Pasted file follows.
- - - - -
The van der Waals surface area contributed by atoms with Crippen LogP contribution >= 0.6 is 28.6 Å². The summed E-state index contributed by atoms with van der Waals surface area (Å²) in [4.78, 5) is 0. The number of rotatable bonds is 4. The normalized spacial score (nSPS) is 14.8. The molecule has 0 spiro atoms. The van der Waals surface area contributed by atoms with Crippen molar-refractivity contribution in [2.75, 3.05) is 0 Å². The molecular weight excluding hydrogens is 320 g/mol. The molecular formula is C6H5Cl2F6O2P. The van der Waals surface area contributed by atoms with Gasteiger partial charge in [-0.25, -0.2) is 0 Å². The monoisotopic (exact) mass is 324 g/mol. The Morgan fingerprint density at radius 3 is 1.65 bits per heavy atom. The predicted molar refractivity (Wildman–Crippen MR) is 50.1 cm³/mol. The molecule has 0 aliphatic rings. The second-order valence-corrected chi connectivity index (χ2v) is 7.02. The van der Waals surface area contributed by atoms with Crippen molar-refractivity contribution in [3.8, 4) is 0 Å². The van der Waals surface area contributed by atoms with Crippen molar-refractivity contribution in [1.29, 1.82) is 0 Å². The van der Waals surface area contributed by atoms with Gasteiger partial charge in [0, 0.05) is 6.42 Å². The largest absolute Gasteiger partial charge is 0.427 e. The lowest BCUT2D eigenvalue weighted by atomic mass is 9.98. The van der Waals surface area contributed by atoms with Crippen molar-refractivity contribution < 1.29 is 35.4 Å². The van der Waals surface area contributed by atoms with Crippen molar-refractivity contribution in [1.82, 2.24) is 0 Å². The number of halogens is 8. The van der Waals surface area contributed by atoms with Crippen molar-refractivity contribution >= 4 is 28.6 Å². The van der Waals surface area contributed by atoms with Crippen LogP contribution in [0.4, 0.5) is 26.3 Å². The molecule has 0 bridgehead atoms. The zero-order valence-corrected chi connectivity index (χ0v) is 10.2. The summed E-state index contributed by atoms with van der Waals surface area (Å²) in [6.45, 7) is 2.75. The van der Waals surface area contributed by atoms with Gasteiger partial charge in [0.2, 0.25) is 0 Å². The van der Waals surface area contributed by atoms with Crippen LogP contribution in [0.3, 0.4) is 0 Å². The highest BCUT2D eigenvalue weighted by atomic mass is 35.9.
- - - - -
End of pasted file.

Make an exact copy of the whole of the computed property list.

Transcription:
The van der Waals surface area contributed by atoms with Crippen LogP contribution >= 0.6 is 28.6 Å². The summed E-state index contributed by atoms with van der Waals surface area (Å²) in [4.78, 5) is 0. The number of rotatable bonds is 4. The normalized spacial score (nSPS) is 14.8. The molecule has 0 spiro atoms. The van der Waals surface area contributed by atoms with Crippen molar-refractivity contribution in [2.75, 3.05) is 0 Å². The molecular weight excluding hydrogens is 320 g/mol. The molecular formula is C6H5Cl2F6O2P. The van der Waals surface area contributed by atoms with Gasteiger partial charge in [-0.25, -0.2) is 0 Å². The monoisotopic (exact) mass is 324 g/mol. The Morgan fingerprint density at radius 3 is 1.65 bits per heavy atom. The predicted molar refractivity (Wildman–Crippen MR) is 50.1 cm³/mol. The molecule has 0 aliphatic rings. The second-order valence-corrected chi connectivity index (χ2v) is 7.02. The van der Waals surface area contributed by atoms with Crippen molar-refractivity contribution in [3.8, 4) is 0 Å². The van der Waals surface area contributed by atoms with Crippen molar-refractivity contribution in [1.29, 1.82) is 0 Å². The van der Waals surface area contributed by atoms with Gasteiger partial charge in [0, 0.05) is 6.42 Å². The largest absolute Gasteiger partial charge is 0.427 e. The lowest BCUT2D eigenvalue weighted by atomic mass is 9.98. The van der Waals surface area contributed by atoms with Crippen molar-refractivity contribution < 1.29 is 35.4 Å². The van der Waals surface area contributed by atoms with Crippen molar-refractivity contribution in [1.82, 2.24) is 0 Å². The number of halogens is 8. The van der Waals surface area contributed by atoms with Crippen molar-refractivity contribution >= 4 is 28.6 Å². The van der Waals surface area contributed by atoms with Crippen LogP contribution in [0.4, 0.5) is 26.3 Å². The molecule has 0 bridgehead atoms. The zero-order valence-corrected chi connectivity index (χ0v) is 10.2. The summed E-state index contributed by atoms with van der Waals surface area (Å²) in [6.45, 7) is 2.75. The van der Waals surface area contributed by atoms with Gasteiger partial charge in [0.2, 0.25) is 0 Å². The van der Waals surface area contributed by atoms with Crippen LogP contribution in [0.3, 0.4) is 0 Å². The highest BCUT2D eigenvalue weighted by atomic mass is 35.9.